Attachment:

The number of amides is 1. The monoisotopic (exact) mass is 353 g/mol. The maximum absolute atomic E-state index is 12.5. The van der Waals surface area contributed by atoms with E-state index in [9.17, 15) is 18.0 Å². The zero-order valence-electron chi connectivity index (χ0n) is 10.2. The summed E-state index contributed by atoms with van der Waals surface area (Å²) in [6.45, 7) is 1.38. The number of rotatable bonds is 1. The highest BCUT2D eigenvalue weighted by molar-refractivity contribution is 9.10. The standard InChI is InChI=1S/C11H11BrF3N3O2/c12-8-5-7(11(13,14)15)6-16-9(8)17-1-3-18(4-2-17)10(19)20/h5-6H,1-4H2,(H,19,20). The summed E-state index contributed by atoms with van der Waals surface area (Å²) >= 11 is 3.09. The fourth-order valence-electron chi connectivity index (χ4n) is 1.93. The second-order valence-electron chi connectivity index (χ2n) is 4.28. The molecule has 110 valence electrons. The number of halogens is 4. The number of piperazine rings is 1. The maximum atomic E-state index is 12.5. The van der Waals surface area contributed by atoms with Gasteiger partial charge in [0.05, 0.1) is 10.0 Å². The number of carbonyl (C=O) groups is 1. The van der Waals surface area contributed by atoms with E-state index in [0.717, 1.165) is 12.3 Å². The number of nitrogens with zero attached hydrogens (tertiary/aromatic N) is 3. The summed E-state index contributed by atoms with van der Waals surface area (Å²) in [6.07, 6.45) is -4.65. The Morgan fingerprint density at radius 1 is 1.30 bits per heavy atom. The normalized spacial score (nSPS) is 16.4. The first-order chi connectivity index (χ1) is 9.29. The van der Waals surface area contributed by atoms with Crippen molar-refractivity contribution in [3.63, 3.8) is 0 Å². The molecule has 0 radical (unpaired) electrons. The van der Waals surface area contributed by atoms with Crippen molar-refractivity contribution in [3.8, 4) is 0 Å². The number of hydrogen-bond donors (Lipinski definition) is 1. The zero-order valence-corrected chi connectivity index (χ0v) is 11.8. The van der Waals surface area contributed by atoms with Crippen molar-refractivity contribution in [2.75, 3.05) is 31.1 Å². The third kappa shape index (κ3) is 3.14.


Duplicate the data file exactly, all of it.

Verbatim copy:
The number of amides is 1. The monoisotopic (exact) mass is 353 g/mol. The maximum absolute atomic E-state index is 12.5. The van der Waals surface area contributed by atoms with E-state index in [9.17, 15) is 18.0 Å². The zero-order valence-electron chi connectivity index (χ0n) is 10.2. The summed E-state index contributed by atoms with van der Waals surface area (Å²) in [6.45, 7) is 1.38. The number of rotatable bonds is 1. The highest BCUT2D eigenvalue weighted by molar-refractivity contribution is 9.10. The standard InChI is InChI=1S/C11H11BrF3N3O2/c12-8-5-7(11(13,14)15)6-16-9(8)17-1-3-18(4-2-17)10(19)20/h5-6H,1-4H2,(H,19,20). The summed E-state index contributed by atoms with van der Waals surface area (Å²) >= 11 is 3.09. The fourth-order valence-electron chi connectivity index (χ4n) is 1.93. The second-order valence-electron chi connectivity index (χ2n) is 4.28. The molecule has 110 valence electrons. The number of halogens is 4. The number of piperazine rings is 1. The maximum atomic E-state index is 12.5. The van der Waals surface area contributed by atoms with Gasteiger partial charge in [0.05, 0.1) is 10.0 Å². The number of carbonyl (C=O) groups is 1. The van der Waals surface area contributed by atoms with E-state index in [0.717, 1.165) is 12.3 Å². The number of nitrogens with zero attached hydrogens (tertiary/aromatic N) is 3. The summed E-state index contributed by atoms with van der Waals surface area (Å²) in [6.07, 6.45) is -4.65. The Morgan fingerprint density at radius 1 is 1.30 bits per heavy atom. The normalized spacial score (nSPS) is 16.4. The first-order chi connectivity index (χ1) is 9.29. The van der Waals surface area contributed by atoms with Crippen molar-refractivity contribution in [3.63, 3.8) is 0 Å². The molecule has 0 radical (unpaired) electrons. The van der Waals surface area contributed by atoms with Crippen molar-refractivity contribution in [3.8, 4) is 0 Å². The number of hydrogen-bond donors (Lipinski definition) is 1. The zero-order valence-corrected chi connectivity index (χ0v) is 11.8. The van der Waals surface area contributed by atoms with Crippen molar-refractivity contribution in [2.75, 3.05) is 31.1 Å². The third kappa shape index (κ3) is 3.14.